Agricultural equipment can be covered by our Termirepel™  product and have an effective protection against these pesky diamondback moths. The crops which are suitable to cover by plastic bags/covers can be applied by our product.

The horticultural equipment can be incorporated by our product for getting best results. The green house films, yards, fences, tree guards, films, etc. can be used as a protecting tool against Diamondback moths by incorporating them by our product Termirepel™.

For knowing the usage of our product to protect the crops from The Super pest – Diamondback moths you can visit our following websites and contact us:

www.ctechcorporation.com

www.combirepel.com

www.rodrepel.com

www.termirepel.com

https://www.facebook.com/Termirepel-104225413091251/?ref=bookmarks

Termirepel (TM) against pesky little fire ants

Fire ants are some of the extremely dangerous and damaging ant species. They not only destroy property and habitats but are equally dangerous to all animals including humans & pets.

Fire ant is the common name for several species of ants in the genus Solenopsis. They are, however, only a minority in the genus, which includes over 200 species of Solenopsis worldwide.

Red fire ants are generally omnivorous, feeding on proteins, honeydew, seeds and most foods found in homes. Fire ants range in color from red-brown to black, and grow up to 1/4 inch in length. They build nests or mounds about 1 foot high, usually in grassy areas like lawns and pastures. Unlike most anthills, fire ant nests have no single entrance.

As the temperature rises and conditions become dry, fire ants enter homes in search of food and water. This can cause problems ranging from the nuisance of finding ants in stored foods and potted plants to the real danger of stings-particularly multiple stings when fire ants climb onto sleeping inhabitants.

Fire ants are very aggressive and are voracious feeders on small ground fauna, including insects, spiders, lizards, frogs, birds and mammals.

Encounters with fire ants usually involve dozens of ants moving quickly and undetected. By the time they sting, there may be tens or hundreds of ants on your body, and they tend to all sting at once. Stings from fire ants can cause a painful, burning and itching sensation, which can last for an hour. Multiple stings give the sensation that the body is on fire.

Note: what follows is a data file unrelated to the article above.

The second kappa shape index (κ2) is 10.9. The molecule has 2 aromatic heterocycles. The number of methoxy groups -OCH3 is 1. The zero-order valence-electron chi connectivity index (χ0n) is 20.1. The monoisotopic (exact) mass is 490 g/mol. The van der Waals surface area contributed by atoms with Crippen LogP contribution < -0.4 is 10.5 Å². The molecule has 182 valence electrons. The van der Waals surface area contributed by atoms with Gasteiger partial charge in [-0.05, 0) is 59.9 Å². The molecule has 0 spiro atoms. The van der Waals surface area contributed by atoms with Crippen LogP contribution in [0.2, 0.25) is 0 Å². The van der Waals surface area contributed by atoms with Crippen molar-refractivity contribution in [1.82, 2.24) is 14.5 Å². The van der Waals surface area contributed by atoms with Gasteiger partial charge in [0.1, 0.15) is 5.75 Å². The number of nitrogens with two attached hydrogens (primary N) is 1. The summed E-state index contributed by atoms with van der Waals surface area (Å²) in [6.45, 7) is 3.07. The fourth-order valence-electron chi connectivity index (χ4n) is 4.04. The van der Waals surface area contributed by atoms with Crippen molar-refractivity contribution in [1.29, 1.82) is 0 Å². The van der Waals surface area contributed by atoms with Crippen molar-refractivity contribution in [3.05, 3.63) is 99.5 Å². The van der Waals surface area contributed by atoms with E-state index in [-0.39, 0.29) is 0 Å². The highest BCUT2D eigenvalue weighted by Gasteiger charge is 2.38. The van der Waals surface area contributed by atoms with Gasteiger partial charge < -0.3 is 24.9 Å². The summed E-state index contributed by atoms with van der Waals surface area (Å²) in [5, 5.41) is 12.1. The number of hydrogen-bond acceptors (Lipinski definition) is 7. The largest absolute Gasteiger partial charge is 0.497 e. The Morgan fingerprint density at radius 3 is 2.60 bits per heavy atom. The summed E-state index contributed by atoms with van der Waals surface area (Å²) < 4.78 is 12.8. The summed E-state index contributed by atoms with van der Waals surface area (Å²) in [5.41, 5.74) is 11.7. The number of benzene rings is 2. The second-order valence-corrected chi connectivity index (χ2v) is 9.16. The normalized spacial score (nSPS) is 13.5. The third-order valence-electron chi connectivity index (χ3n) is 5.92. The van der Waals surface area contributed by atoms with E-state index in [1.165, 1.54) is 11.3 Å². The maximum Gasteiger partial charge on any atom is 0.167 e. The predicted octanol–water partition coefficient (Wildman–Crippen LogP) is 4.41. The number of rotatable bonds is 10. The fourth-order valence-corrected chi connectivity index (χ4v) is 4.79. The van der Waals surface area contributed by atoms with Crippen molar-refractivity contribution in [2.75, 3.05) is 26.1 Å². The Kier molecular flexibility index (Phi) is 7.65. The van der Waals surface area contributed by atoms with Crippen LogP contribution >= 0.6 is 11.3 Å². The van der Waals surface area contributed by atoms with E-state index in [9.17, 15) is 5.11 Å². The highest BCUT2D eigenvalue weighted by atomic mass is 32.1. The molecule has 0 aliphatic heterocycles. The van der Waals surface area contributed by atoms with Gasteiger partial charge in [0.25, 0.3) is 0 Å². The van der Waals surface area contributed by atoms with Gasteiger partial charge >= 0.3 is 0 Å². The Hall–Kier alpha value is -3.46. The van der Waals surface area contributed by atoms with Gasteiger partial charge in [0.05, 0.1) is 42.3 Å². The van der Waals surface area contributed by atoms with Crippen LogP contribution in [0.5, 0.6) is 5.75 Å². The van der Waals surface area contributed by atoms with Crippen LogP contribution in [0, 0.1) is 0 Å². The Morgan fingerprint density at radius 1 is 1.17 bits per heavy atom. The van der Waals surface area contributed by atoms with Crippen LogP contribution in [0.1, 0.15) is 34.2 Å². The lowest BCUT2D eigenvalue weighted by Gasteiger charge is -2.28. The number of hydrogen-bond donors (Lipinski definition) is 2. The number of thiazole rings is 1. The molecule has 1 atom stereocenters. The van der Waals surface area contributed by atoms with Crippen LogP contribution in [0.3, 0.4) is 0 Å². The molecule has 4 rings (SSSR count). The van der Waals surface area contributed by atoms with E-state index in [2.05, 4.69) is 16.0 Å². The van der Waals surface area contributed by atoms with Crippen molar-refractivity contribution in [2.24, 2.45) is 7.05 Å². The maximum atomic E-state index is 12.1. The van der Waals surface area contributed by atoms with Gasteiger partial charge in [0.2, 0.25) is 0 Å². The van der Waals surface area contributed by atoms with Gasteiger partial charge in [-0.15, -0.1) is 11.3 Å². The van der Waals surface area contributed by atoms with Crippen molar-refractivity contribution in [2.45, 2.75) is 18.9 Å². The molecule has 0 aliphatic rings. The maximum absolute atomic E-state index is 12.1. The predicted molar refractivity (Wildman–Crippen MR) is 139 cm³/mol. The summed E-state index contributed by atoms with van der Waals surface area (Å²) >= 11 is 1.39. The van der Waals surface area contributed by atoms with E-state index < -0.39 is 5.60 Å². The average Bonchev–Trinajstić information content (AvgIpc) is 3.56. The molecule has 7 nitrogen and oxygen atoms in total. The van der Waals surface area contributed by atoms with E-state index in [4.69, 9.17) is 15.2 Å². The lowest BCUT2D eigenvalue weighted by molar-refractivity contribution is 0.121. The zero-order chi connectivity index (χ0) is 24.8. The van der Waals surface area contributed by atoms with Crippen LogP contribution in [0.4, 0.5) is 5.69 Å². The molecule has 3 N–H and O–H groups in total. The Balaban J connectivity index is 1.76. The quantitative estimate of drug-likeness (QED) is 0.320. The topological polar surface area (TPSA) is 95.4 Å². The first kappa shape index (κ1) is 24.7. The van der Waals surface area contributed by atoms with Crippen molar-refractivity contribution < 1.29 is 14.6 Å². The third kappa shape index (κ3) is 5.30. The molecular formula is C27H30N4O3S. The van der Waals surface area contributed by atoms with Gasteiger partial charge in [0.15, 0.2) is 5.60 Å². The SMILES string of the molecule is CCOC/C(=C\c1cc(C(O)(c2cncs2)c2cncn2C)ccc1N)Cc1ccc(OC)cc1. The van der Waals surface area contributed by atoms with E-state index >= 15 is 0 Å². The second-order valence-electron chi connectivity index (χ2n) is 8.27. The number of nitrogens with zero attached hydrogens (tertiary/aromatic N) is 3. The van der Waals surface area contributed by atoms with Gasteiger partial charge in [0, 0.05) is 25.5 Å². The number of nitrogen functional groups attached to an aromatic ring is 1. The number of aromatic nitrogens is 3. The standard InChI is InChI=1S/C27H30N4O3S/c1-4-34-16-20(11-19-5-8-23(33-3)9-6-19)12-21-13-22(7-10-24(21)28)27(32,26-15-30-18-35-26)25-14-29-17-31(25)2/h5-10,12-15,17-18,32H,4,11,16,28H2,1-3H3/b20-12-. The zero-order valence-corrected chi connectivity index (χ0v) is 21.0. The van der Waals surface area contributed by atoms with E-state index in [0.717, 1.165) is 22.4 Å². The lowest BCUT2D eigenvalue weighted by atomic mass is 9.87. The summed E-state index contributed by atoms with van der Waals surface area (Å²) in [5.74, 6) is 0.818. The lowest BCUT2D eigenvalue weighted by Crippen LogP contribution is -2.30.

In the United States, people in fire ant-infested areas have changed their habits to avoid exposure to the ant. Activities such as mowing and gardening could also result in ant stings.

The impact of fire ants is not restricted to people. Pets and domestic animals can also be stung and injured, and may have allergic reactions or be blinded by exposure to the venom.

Fire ants could seriously affect the vegetation communities in natural areas. Their habit of eating or damaging seeds could alter the ratios of the various seeds available to develop, which could significantly change an ecosystem over time. Fire ants also predate or disturb the insects and animals that pollinate native plants, which may also cause long-term changes to the vegetation of our bushland areas.

Mounds formed by fire ant nests can be a serious problem in lawns, sporting fields and golf courses, which could have economic impacts. The ants’ activities and nesting materials can cause expensive damage to sensitive electrical equipment. They chew on insulation and can cause short circuits or interfere with switching mechanisms. Air conditioners, traffic signal boxes, and other devices can be damaged.

Fire ants can significantly affect the agriculture industry. Newborn or hatching animals are particularly prone to attacks that can lead to death. The ants can make it impossible for animals to reach food or water without being seriously stung, which can lead to starvation and dehydration.

Fire ants often feed on seeds, and can fatally damage some plants by tunnelling through roots and stems.

Mound-building behaviour can interrupt or destroy equipment, such as irrigation systems, and can also damage machinery during harvesting operations.

Let us have a look at some news articles:

Killer fire ants INVASION: Warning over global spread as deadly swarms invade

By Stuart Winter, Aug 7, 2017

Both Japan and Australia are today mounting operations to stop red imported fire ants getting a stranglehold in a worldwide invasion that has left 80 people dead.

The fire ants – abbreviated to RIFA and the with the scientific name of Solenopsis invicta – have already left their marks on thousands across North and South America as well as China and Taiwan.